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The Great Resignation Continues – What This Means for Ministries and Churches

By Kevin Brennfleck and Kay Marie Brennfleck, National Certified Career Counselors
 

Has your ministry or church had trouble keeping or attracting employees? If so, you are not alone. According to the Willis Towers Watson’s 2022 Global Benefits Attitudes Survey, the Great Resignation, brought on by COVID, continues as 44% of workers are looking for a new job. According to the US Department of Labor, the United States recorded 4.53 million workers quitting their jobs in March 2022.    What this means is that it is likely you have employees who are also “job seekers” looking for a better job.  

Research has shown that people tend to quit their jobs after experiencing a “turnover shock”: a life event that precipitates self-reflection about one’s job satisfaction.  

While there are normal development times that people reflect on their job satisfaction like the age 30 transition and midlife, COVID created a time for many people all at once to take a time out and reflect on their work and how well it fits them. For church and ministry employers to thrive, it is crucial to understand what is causing employees to head toward the exit door.  

What are these employees seeking? A survey by CareerBuilder found that more than half (62%) reported that a higher salary was the top reason they are seeking a new job. Since it is very costly to hire new employees, ministries and churches may want to do a salary audit to determine if they are underpaying for any of their positions or need to be above the average for in-demand jobs. 

What else is motivating employees to seek employment elsewhere? The survey by CareerBuilder also found that:

  • 51% want a flexible schedule
  • 46% are looking for better benefits
  • 40% would like the ability to work remotely

While employees working at churches and ministries typically are enthusiastic about the mission of their organization, without the right combination of salary, benefits, and flexibility they may be motivated to check out other opportunities.   

Here are a few other ways to combat the Great Resignation:

  1. Ask questions.

Unless you ask questions, you will not know what is important to your employees. What is important to one employee may not be to others. Ask questions that relate to what is important to them at work and in their life. Ask what they need to excel in their job. Ask how happy they are in their work. Ask about their career development and what their goals are.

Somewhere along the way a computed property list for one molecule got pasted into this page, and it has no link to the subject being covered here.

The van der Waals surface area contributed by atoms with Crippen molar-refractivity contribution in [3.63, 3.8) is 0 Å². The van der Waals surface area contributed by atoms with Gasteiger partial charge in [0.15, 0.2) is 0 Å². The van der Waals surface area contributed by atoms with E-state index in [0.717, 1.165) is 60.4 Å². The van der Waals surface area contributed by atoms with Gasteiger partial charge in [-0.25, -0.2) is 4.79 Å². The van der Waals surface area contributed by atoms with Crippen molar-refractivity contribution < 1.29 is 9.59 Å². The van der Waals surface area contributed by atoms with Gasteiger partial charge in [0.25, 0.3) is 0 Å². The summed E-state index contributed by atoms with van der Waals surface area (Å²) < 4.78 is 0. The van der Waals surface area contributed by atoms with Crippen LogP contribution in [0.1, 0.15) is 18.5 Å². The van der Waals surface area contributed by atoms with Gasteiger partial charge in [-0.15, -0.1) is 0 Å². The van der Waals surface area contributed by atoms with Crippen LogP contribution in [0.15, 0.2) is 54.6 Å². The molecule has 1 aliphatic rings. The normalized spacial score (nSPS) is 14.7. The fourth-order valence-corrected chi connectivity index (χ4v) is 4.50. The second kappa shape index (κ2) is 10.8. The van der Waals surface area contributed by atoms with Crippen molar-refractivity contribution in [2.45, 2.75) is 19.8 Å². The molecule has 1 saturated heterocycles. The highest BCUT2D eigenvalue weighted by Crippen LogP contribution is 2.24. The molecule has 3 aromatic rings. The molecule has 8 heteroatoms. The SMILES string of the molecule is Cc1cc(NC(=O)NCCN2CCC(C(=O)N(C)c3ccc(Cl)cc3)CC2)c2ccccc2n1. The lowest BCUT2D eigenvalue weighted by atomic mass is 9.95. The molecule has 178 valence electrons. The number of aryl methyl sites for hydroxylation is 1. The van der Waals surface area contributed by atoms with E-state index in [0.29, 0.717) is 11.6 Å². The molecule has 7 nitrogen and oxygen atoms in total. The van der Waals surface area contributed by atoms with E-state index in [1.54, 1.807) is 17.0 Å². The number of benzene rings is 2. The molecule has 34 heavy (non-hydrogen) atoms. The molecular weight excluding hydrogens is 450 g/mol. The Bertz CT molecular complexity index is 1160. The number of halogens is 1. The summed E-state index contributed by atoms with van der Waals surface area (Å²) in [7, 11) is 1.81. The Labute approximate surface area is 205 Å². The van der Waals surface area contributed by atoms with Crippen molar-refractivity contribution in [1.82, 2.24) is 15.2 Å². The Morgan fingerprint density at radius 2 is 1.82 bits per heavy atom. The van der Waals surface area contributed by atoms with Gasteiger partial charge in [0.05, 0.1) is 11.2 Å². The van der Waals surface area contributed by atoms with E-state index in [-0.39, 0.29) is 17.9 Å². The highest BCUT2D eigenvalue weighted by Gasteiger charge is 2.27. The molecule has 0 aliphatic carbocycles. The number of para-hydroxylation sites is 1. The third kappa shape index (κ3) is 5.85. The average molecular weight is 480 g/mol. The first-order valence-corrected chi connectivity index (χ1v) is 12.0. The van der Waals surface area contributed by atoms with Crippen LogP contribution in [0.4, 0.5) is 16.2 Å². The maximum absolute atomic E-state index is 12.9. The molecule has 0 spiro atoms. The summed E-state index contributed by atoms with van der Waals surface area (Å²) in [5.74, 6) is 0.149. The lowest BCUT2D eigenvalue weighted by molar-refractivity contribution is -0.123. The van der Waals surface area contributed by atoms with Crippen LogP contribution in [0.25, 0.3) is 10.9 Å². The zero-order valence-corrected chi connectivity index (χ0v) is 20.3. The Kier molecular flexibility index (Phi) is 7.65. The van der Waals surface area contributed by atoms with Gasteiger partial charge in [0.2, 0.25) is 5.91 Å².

This information will better assist you in creating an environment where your employees will excel.

  1. Provide for your employee’s career developmental needs.  

Surveys show that employees value opportunities to grow and develop on the job. If they can't do that with your ministry or church, they will seek that elsewhere. As you learn about their goals, be proactive in providing them with new challenges that will help them to grow. Also, you may want to consider providing opportunities to work with a career counselor who can help them to examine their strengths and how to better use those strengths in their work. If you are seeking help in this area, you can learn more about our career counseling services at ChristianCareerCenter.com.

  1. Consider making jobs more flexible.

During COVID employers have learned that many jobs can be done just as well remotely as they were in the office. While other jobs could be a hybrid of work at home and time in the office. Flexibility can also include the hours that an employee works. Being adaptable can be a way to show how much you value your employees. It also will likely lead to more satisfied, engaged employees. 

  1. Build loyalty, engagement, and community

While many employees are seeking remote job opportunities, the reality is that those who work completely at home can end up feeling isolated. Be intentional about making those not in the office feel connected and important to the success of the organization. Tools like Zoom and Google Meet can help to maintain better connections with your staff. Having everyone come together for a conference, retreat, or staff development time can make a difference in how loyal and engaged employees feel. These types of events also build community.  

Summary

When your employees feel valued, engaged, and connected to other staff, they are much more likely to show loyalty and enthusiasm in their work. This will lead to your church or ministry better accomplishing its mission.  

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